Looming LNG Pipeline Construction Raising Concerns
PORT ISABEL – Tour boat companies are speaking up in the wake of three liquefied natural gas pipelines in the works.
"This is home to 250 to 300 dolphins," said Captain Heather Lacy. "We have 17 babies in the bay right now."
Capt. Lacy and Captain Paul Sty run Fins to Feathers, a tour boat company out of Port Isabel. They rely on Texas's Gulf Coast tourism to survive.
"We need more tourists. The more coastline that you take away and the more stuff that you take away from them, we're going to lose the tourists. This is a tourist city," said Capt. Lacy.
Besides the tourism and habitats for wildlife, business along the coastline may soon diversify with the construction of three LNG pipelines. The land is already earmarked for the three facilities.
"Texas has a lot of coastline that's donated to oil and gas," says Capt. Lacy. "We need more coastline that's dedicated to the animals and that's a safe place for them to live. They're running out of places."
Capt. Lacy says they're already seeing an uptick in boating traffic with the construction of a natural gas pipeline transporting to Mexico.
"It's destroying the grassland," said Capt. Lacy. "Ultimately it's going to impact the fish, and then, ultimately, that's going to impact the dolphins."
Texas LNG, Rio Grande LNG, and Annova LNG are all in the process of getting approved by the Federal Energy Regulatory Commission, or FERC. If approved, they'll be built along the Brownsville shipping channel.
Environmental impact statements are under development. Recently Cameron County approved a Chapter 312 tax abatement with Rio Grande LNG once they're established.
Only Texas LNG responded to CHANNEL 5 NEWS requests for information.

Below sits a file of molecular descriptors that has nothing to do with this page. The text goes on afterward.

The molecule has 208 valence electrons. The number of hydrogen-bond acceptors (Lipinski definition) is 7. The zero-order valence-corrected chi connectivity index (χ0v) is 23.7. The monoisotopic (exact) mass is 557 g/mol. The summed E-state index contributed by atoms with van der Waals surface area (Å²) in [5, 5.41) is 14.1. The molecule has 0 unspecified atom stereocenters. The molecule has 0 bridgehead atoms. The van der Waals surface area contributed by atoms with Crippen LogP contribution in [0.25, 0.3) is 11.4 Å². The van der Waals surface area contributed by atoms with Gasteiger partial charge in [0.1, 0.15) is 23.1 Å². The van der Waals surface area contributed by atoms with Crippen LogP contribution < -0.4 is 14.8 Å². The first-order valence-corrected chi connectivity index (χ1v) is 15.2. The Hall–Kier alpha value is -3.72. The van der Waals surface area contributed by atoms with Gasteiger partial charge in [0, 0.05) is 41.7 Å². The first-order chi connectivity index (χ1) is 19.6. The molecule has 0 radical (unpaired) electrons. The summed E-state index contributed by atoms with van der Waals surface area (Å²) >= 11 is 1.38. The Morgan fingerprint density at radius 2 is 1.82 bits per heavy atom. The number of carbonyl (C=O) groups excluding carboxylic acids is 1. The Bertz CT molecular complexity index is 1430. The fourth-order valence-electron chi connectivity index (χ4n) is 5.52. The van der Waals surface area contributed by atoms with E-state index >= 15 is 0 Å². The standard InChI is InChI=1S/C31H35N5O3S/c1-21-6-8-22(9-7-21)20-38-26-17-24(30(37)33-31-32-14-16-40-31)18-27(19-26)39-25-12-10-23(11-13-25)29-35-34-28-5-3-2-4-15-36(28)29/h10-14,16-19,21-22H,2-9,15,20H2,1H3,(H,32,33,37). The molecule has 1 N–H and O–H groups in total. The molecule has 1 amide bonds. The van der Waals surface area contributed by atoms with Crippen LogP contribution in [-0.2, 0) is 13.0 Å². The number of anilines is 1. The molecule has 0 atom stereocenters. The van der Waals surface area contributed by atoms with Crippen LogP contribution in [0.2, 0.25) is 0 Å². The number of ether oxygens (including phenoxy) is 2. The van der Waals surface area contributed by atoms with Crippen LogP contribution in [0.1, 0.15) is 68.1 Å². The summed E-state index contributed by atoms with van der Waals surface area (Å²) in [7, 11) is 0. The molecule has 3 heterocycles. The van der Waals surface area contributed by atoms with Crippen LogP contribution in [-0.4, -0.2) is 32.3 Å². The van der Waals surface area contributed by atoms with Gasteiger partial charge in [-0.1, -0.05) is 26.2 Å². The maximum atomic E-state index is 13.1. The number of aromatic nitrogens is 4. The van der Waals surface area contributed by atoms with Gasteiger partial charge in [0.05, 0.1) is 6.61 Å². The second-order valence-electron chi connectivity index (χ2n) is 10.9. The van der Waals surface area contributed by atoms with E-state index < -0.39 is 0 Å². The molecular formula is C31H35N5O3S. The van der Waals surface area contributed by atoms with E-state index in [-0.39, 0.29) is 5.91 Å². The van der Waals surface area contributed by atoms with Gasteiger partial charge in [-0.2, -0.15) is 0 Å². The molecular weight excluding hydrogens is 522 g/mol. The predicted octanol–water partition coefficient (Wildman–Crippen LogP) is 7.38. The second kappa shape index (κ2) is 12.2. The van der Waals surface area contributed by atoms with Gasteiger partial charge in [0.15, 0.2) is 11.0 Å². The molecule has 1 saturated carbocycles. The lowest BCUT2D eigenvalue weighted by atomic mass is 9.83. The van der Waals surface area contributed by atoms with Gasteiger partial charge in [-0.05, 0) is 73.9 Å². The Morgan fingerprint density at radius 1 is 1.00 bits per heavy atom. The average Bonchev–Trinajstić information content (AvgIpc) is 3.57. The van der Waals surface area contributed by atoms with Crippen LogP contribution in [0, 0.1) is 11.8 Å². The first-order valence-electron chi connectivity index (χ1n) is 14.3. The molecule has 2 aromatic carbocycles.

Project Director Dave Glessner told us there will be dredging to make room for tankers running 39 feet deep.
In a statement, Glessner says:
Texas LNG will add 1 every 5-6 days when the facility if fully operational. The LNG carriers will take about 1 hour to transit thru the jetties to Texas LNG. Boats outside the channel, for example in Laguna Madre or South Bay, can remain in their location until the LNG carrier passes by.
He also says some construction equipment will travel along the water.
That work will allow for an average of 600 construction jobs. Jobs, Glessner says, Texas LNG intends to hire locally.
While these local boaters welcome the new jobs, they want to make sure there are no unintended consequences under the water's glassy surface.
"That's how we survive," says Capt. Lacy. "Introducing you to the dolphins, the birds, that's magic. That's what we try to emphasize, that's the magic of our home. If you take the magic away then there will be nothing for them."
Texas LNG's representative says multiple agencies will review the project for environmental impact, including the U.S. Fish and Wildlife Service, the National Park Service, and National Marine Fisheries.
Glessner says the Texas LNG pipeline itself will run, buried along Highway 48.
CHANNEL 5 NEWS asked Glessner if the market for LNG is good enough to warrant three facilities in the same port.
Glessner told us there is an oversupply of LNG at this time. He says in the long term a shortage is expected by the year 2021.
If you would like to read the documents submitted by all three companies, you will find them on the Federal Energy Regulatory Commission's website.
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